There’s an intriguing aspect to deducing fallacies, misconceptions, and lies that constantly keep us thinking deeper and trying to uncover any sort of truth in places where it’s difficult to do so. Crime thrillers and detective work have consistently been a genre and style of narrative that we gravitate towards as we feel as if we’re playing a part in what’s happening. Gnosia, which is being localized for the first time on Switch, offers that exact kind of experience. It brings with it a unique and fascinating dive alongside a new perspective into the visual novel genre by implementing elements not normally seen to keep it further engaging. Gnosia’s sci-fi visual novel mystery amalgam is excellent in every sense of the word, and its brilliance shines the further into it you get with each of its gameplay sessions.

System: Switch
Release date: March 16, 2021
Developer: 38 Studios / Big Huge Games / Kaiko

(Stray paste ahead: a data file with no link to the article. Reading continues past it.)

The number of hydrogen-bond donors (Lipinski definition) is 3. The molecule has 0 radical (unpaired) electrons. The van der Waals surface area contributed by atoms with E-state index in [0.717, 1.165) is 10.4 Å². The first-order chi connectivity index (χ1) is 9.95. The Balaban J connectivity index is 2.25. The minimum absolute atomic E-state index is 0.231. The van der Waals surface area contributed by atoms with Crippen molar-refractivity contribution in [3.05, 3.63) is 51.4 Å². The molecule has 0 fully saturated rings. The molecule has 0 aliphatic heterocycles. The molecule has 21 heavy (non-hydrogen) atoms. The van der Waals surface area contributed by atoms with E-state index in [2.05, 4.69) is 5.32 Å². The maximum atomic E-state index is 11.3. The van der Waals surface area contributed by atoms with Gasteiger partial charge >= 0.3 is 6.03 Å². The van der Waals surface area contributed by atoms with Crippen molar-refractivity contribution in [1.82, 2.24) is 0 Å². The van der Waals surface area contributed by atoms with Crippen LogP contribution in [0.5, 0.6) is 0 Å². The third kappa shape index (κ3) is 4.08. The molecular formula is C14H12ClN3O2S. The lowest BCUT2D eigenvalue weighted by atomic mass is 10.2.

Publisher: THQ Nordic


Some games are like fine wine and age better with time whether through sheer nostalgia, groundbreaking ideas, or art direction while others are lost in the wind or just manage to barely stay alive through a small but dedicated fanbase. Despite originally being published by EA, Kingdoms of Amalur leans more towards the latter of having that cult following. While there are many reasons for this, the game was well-received at the time, though it wasn’t exactly brought up in conversation when discussing popular western or medieval RPGs. But now thanks to THQ Nordic, Kingdoms of Amalur gets another shot in modern times with a remaster that’s worthy of a second chance, even if it is visually untouched outside of polish – at least on Switch.

System: Switch
Release date: March 26, 2021
Developer: Capcom
Publisher: Capcom